The Federal Reserve Board, the principal US bank regulator, approved plans Wednesday to loosen restrictions on high-risk trading conducted by the major banks, after intensive pressure by Wall Street and the Trump administration.
The Fed decision does not repeal the so-called Volcker Rule, named after the former Fed chairman, Paul Volcker, who helped devise it after the crash. But it significantly reduces the compliance burden for the biggest banks, while exempting many smaller banks entirely.
Fed Chairman Jerome Powell declared Wednesday, “Our goal is to replace overly complex and inefficient requirements with a more streamlined set of requirements.” Four other bank regulatory institutions must approve the proposed changes, including the Federal Deposit Insurance Corporation (FDIC) and the Commodity Futures Trading Commission, and there will be a 60-day period for public comment before the new rules become final.
Based on that timetable, it appears likely that by the time the tenth anniversary of the September 2008 crash rolls around, the banks will have been effectively released from even cosmetic restrictions on the kind of speculative trading that produced the biggest financial catastrophe in history.
The supposed purpose of the Volcker Rule was to prevent banks from using ordinary deposits, guaranteed by the FDIC, to engage in speculative trading, particularly in highly leveraged markets like those for derivatives and other extremely complex financial instruments. In effect, the banks were making risky gambles to get quick superprofits, with the assurance that the taxpayers would pick up the tab if the bets went sour.
The most important change approved Wednesday by the Fed shifts the burden of proof. Banks were previously required to show that each trade with FDIC-insured funds was in response to a customer demand or as a hedge against specific risks, rather than “proprietary,” i.e., for speculative purposes. Now such trades will be presumed valid based on the banks establishing compliance programs tailored to the requirements of the Volcker Rule.
Chairman Powell announced the unanimous vote by the Fed, including its remaining Democratic appointee, Lael Brainard, who issued her own statement supporting the action, seeking to present it as a more efficient execution of the Volcker Rule, rather than its gutting. “The premise of the Volcker Rule is compelling,” Brainard said. “Banks should not engage in speculative trading activity for which the federal safety net was never intended.”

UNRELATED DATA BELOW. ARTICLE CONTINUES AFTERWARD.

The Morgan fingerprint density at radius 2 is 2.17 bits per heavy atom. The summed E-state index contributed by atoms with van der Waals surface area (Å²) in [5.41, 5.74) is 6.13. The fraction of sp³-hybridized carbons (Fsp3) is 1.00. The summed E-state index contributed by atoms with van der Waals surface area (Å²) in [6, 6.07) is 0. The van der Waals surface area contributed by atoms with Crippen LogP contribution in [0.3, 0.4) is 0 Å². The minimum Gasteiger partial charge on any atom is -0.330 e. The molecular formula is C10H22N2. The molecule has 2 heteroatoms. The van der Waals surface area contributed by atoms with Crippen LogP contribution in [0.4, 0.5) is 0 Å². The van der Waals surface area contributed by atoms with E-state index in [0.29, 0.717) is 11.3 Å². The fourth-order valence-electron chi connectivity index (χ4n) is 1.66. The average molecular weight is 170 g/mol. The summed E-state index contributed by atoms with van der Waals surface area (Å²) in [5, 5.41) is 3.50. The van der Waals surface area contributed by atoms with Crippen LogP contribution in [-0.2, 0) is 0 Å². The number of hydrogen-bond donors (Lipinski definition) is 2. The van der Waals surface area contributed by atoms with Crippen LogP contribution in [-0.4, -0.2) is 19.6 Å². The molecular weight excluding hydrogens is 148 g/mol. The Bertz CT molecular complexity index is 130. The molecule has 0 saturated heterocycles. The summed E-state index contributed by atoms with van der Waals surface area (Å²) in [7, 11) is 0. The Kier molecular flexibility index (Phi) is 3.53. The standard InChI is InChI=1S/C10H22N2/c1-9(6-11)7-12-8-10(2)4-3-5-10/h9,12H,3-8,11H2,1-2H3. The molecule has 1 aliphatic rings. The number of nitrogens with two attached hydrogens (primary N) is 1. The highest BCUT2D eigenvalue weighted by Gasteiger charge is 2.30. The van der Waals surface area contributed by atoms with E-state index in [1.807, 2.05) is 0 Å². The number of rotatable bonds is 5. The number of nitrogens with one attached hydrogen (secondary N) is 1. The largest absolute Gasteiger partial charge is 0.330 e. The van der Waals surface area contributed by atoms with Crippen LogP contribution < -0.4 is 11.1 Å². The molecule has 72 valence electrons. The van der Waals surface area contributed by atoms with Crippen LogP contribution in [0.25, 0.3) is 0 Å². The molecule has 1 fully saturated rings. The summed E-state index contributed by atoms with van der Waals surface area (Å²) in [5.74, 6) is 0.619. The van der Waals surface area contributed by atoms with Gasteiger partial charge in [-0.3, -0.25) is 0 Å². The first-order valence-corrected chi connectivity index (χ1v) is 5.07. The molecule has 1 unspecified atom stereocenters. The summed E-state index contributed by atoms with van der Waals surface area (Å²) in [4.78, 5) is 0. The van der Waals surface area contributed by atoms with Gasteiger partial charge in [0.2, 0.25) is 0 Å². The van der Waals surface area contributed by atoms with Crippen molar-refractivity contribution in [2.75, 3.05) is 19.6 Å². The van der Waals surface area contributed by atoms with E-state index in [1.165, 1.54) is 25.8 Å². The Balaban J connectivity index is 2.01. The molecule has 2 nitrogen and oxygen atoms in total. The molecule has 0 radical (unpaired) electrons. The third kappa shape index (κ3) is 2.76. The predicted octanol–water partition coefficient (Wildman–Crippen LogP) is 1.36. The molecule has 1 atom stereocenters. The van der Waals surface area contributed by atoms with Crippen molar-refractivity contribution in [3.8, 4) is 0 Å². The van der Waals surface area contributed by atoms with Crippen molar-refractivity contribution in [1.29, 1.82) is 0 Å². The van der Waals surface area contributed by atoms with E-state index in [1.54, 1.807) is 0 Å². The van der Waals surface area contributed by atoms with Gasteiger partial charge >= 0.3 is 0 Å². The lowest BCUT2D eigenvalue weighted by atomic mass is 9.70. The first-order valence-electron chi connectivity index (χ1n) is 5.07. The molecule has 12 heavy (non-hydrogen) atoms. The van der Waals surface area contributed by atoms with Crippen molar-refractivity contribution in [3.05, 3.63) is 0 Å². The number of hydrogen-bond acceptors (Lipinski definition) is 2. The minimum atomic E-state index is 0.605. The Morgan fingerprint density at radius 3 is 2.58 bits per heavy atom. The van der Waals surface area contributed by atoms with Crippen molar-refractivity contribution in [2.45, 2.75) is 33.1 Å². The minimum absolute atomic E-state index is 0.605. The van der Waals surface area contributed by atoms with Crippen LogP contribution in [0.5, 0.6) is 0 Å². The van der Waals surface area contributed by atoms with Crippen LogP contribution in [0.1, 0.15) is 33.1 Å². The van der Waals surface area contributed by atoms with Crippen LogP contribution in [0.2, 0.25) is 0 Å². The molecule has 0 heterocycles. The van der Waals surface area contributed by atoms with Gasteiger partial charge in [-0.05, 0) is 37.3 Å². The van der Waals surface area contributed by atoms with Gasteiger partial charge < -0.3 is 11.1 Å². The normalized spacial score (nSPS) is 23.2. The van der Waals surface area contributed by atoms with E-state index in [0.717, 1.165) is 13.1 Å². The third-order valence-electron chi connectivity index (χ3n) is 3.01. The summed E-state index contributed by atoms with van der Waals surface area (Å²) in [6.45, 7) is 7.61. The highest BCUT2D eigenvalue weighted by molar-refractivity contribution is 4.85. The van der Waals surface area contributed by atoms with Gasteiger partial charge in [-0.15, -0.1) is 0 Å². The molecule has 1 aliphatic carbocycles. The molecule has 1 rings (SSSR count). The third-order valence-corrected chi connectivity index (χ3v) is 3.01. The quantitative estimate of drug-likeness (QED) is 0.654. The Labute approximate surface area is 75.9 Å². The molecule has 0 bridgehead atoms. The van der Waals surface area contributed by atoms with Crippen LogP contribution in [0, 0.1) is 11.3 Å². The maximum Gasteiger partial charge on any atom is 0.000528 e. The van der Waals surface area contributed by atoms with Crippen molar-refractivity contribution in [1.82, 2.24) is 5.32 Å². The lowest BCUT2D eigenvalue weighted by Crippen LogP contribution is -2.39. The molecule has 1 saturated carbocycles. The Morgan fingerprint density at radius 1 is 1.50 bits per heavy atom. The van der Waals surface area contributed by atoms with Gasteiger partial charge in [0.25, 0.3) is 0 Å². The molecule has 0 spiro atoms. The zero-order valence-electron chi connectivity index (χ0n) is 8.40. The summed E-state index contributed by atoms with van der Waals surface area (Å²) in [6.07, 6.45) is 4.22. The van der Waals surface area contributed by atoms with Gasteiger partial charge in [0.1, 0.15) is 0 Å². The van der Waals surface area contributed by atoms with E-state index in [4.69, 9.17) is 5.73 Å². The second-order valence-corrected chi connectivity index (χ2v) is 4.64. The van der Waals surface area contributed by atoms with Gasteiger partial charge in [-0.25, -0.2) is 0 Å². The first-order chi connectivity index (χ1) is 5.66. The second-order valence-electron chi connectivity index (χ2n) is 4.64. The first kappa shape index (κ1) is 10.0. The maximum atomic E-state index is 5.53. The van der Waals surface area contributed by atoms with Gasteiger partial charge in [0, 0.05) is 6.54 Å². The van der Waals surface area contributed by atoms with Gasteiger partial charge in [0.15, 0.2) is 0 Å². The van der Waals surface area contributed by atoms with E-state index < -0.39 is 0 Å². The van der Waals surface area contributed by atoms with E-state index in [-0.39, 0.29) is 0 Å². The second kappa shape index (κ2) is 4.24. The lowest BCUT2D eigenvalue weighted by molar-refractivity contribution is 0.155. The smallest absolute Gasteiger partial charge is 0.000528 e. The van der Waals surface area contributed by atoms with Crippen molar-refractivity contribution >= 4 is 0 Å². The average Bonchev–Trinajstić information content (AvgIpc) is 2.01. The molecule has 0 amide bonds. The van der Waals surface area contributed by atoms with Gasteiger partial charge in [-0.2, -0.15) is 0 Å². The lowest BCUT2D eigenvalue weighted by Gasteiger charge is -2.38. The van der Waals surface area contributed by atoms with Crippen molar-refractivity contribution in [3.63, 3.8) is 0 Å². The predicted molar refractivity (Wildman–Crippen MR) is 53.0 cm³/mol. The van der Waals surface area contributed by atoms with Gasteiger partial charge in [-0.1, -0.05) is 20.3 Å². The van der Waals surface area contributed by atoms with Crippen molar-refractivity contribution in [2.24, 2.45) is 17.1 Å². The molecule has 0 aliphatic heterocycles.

The Fed move follows less than a week after President Donald Trump signed into law a partial rollback of the Dodd-Frank banking legislation, which provided the legal basis for the Volcker Rule. That bill passed the House and Senate by comfortable margins with large numbers of Democrats joining nearly all Republicans in voting for the legislation.
These measures were imposed after the Wall Street crash in a cosmetic effort by congressional Democrats and the Obama administration to disguise the trillion-dollar bailout of the banks as part of an effort at “reform” of the financial system to prevent future crashes.
With the dismantling of the pretense of bank regulation, the bailout can be seen for what it was: a brazen handout of trillions of dollars in taxpayer funds to the biggest financial institutions, including banks, hedge funds and brokerage houses, to preserve the capitalist system and the wealth of the financial aristocracy, at the expense of working people.
Despite the moaning and whining by bank CEOs and lobbyists about the supposed restrictions imposed by the Dodd-Frank law and regulations like the Volcker Rule, bank profits soared to a record $56 billion during the first quarter of 2018.
The banking lobby hailed the Fed action, claiming it reflected “the growing recognition by policymakers of the unintended negative impact due to the excessive complexity of the current regulations,” said Kenneth E. Bentsen, chief executive of the Securities Industry and Financial Markets Association. Bentsen is a former Democratic congressman and the nephew of the late Senator (and Treasury secretary) Lloyd Bentsen.
The financial industry trade press gloated over the Fed action, with headlines like “Weakened Volcker Rule marks big win for Wall Street.”
The drive to deregulate the financial behemoths who crashed the US and world economy and wiped out tens of millions of jobs, and the life savings of millions more is fully bipartisan, with the backing of most Republicans and a substantial number of Democrats.
The partial repeal of Dodd-Frank passed the US Senate May 16 by 67-31, with 17 Democrats providing the margin of victory. On May 24, the Senate voted by 69-24 to confirm Jelena McWilliams, the chief legal officer of Fifth Third Bancorp, to become chairman of the FDIC, the second most important bank regulator, with 20 Democrats embracing the Trump administration principle that regulatory agencies should be controlled by the industries they are supposed to oversee.